BMW has announced that Laurenz Schaffer will be taking over as the president of its Newbury Park, California-based DesignworksUSA studio on December 1. Schaffer will be replacing Verena Kloos who has been running the facility for the past five years. Kloos is moving back to Germany to run Department of Context Design and Advanced Development for the Werks.
The California studio was launched in 1972 by designer Chuck Pelly and purchased by BMW in 1995. Over the years, Designworks has been responsible for products ranging from coffee makers, to HP printers to Embraer business jet interiors and yachts. They’ve also done some work on cars as well. The current generation Z4 and the original X5 were both born out to the California facility.
Designworks also has two smaller satellite studios in Munich and Singapore. Schaffer has actually been running the Munich studio since 2000 so he knows the people there and how they work.
After an eight-year buildup, the Veritas RS III has finally slithered into series production in Grafschaft-Gelsdorf, Germany. Just like the Dutch firm Spyker, Vermot AG has resurrected the post-war German racing marque that sold a few road-going versions of their racers to a handful of lucky enthusiasts. Now, the new company is doing less racing and more street scorching, and the RS III is its first foray into the world of production cars.
In Monterey this past August, we caught our first glimpse of the finally-ready-for-production Veritas RS III. With its newly revised front end (now with 50 percent more serpent!) it looks even more like a BMW Z8 on acid. Which is totally appropriate, because this retro rocketsled is powered by the same 5.0-liter V10 engine found in the M5 supersedan. With 500 hp propelling a scant 2,400 pounds, the 30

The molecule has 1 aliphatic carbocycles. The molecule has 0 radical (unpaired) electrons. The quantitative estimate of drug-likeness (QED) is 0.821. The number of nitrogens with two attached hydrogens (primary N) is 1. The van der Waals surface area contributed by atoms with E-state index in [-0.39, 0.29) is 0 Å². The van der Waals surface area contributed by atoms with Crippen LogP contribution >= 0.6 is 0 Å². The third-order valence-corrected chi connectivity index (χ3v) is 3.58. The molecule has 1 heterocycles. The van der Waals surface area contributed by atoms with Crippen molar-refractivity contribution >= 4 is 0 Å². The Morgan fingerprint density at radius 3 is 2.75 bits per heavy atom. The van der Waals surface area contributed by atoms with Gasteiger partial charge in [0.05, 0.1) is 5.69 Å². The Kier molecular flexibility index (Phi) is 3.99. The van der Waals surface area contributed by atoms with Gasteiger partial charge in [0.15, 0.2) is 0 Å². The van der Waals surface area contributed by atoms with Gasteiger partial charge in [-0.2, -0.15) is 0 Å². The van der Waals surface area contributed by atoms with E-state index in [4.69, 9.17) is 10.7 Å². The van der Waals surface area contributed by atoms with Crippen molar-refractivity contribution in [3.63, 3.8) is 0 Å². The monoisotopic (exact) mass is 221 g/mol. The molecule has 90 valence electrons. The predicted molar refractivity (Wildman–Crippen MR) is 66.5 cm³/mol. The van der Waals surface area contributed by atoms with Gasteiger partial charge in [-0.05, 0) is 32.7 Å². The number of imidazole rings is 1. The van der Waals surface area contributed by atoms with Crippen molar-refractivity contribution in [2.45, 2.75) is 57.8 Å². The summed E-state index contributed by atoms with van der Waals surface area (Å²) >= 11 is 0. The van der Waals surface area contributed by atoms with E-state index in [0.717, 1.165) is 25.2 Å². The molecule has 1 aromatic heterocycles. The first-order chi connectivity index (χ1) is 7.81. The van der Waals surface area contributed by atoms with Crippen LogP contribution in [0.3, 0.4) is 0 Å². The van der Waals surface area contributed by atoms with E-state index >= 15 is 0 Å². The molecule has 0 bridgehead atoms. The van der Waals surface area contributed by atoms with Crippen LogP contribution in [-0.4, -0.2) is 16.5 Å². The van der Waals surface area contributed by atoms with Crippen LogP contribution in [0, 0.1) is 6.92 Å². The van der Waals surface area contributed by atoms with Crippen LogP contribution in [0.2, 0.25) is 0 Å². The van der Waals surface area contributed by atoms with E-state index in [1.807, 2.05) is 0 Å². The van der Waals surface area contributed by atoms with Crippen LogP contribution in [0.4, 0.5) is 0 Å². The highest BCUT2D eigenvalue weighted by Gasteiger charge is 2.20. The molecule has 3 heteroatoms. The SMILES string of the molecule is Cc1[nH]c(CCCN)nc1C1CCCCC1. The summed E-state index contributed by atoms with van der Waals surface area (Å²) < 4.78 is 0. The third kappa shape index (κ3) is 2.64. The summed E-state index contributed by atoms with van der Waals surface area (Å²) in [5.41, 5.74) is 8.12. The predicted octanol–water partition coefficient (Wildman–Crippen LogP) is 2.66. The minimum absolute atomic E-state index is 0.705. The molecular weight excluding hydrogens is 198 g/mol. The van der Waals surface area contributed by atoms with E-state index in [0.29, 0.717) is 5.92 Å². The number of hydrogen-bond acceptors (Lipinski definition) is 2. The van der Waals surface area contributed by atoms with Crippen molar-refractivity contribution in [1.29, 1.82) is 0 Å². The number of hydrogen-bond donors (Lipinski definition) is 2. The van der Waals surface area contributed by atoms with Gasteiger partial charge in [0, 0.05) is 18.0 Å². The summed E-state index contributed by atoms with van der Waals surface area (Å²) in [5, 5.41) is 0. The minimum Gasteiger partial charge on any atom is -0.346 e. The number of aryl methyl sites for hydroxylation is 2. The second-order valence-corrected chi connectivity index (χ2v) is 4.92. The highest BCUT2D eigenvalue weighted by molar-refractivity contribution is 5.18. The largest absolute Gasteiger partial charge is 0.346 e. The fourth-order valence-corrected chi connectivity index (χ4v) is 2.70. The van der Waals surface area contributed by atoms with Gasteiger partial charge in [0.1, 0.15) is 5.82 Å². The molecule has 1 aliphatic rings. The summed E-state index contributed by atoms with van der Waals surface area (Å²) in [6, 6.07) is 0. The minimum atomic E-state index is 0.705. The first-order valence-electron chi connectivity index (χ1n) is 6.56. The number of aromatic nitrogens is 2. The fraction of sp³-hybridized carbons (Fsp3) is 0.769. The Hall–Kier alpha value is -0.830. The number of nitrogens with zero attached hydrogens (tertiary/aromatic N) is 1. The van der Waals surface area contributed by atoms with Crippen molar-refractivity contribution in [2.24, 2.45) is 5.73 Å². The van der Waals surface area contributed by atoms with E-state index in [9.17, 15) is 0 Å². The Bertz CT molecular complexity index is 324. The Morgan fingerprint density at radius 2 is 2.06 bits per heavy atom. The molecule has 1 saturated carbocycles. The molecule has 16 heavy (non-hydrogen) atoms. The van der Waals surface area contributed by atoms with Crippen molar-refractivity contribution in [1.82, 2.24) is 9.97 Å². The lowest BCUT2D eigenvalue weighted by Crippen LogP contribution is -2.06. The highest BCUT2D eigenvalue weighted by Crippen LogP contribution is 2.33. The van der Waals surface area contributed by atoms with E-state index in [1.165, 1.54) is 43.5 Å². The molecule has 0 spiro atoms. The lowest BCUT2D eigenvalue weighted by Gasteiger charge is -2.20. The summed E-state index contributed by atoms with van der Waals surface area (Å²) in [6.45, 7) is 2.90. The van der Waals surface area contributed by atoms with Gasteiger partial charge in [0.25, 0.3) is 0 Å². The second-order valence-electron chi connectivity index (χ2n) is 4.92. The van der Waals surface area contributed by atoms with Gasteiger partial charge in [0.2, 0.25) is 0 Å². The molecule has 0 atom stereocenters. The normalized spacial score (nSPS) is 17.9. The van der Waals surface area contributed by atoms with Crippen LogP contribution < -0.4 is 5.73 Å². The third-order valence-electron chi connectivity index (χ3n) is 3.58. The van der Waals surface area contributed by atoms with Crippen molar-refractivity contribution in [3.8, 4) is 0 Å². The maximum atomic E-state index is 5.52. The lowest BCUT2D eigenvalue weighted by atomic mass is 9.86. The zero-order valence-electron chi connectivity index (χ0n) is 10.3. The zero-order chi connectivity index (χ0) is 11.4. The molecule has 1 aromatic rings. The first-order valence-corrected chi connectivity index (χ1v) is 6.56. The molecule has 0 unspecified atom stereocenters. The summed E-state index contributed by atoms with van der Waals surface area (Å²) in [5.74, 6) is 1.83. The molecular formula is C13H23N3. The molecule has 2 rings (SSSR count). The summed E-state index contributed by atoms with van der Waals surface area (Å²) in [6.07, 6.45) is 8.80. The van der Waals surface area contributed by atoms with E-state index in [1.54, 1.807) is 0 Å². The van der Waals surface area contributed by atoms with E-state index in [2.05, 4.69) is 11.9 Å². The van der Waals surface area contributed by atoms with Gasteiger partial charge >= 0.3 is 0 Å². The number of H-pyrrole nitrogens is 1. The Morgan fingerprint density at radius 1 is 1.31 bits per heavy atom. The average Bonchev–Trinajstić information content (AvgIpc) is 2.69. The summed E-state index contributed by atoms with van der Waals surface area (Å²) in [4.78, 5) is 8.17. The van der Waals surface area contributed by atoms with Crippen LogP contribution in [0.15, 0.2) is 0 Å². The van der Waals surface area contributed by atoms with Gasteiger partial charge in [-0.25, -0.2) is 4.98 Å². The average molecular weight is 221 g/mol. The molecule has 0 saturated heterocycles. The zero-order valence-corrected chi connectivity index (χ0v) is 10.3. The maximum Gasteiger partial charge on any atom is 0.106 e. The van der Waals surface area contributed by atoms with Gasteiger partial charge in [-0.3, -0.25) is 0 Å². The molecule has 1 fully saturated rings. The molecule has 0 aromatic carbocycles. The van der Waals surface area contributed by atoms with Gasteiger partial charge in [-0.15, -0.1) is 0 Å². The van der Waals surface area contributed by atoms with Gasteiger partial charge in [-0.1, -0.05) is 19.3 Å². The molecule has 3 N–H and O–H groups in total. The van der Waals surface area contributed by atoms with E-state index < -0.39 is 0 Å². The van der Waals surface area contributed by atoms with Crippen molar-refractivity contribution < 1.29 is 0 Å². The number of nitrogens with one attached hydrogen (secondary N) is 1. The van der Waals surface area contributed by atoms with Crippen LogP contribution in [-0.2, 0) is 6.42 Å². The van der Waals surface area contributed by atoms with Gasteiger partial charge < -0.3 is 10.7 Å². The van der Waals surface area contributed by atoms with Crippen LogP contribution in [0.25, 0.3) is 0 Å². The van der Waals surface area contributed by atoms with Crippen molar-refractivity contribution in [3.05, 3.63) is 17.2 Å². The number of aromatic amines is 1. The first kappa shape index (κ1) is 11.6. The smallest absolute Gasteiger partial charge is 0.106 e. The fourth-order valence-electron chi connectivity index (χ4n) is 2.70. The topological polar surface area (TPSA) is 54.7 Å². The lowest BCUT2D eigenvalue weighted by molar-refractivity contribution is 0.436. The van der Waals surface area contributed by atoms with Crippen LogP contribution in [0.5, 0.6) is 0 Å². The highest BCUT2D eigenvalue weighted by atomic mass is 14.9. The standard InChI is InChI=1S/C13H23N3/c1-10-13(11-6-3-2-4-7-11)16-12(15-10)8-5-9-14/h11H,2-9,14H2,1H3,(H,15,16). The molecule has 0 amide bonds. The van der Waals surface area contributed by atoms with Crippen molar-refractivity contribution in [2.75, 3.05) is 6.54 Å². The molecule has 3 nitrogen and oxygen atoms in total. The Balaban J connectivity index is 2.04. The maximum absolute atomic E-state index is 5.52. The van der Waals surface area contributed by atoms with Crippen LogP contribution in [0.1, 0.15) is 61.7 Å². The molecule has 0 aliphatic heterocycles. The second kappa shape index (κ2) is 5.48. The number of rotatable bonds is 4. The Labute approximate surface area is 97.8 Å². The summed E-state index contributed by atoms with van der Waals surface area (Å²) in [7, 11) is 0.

insane lucky folks who plunk down a million bucks for one of these can look forward to a 0-100km/h dash of just 3.2 seconds and a top speed of more than 215 MPH.
That’s Enzo-like performance for an Enzo-like price, but it offers ten times the exclusivity — not to mention Veritas started operating the same year as Enzo Ferrari in 1947. The difference is that this serpent lay dormant for almost 50 years, getting ready to strike. Vermot has released a slew of new photos and additional details about the car, which you can find in the press release after the jump.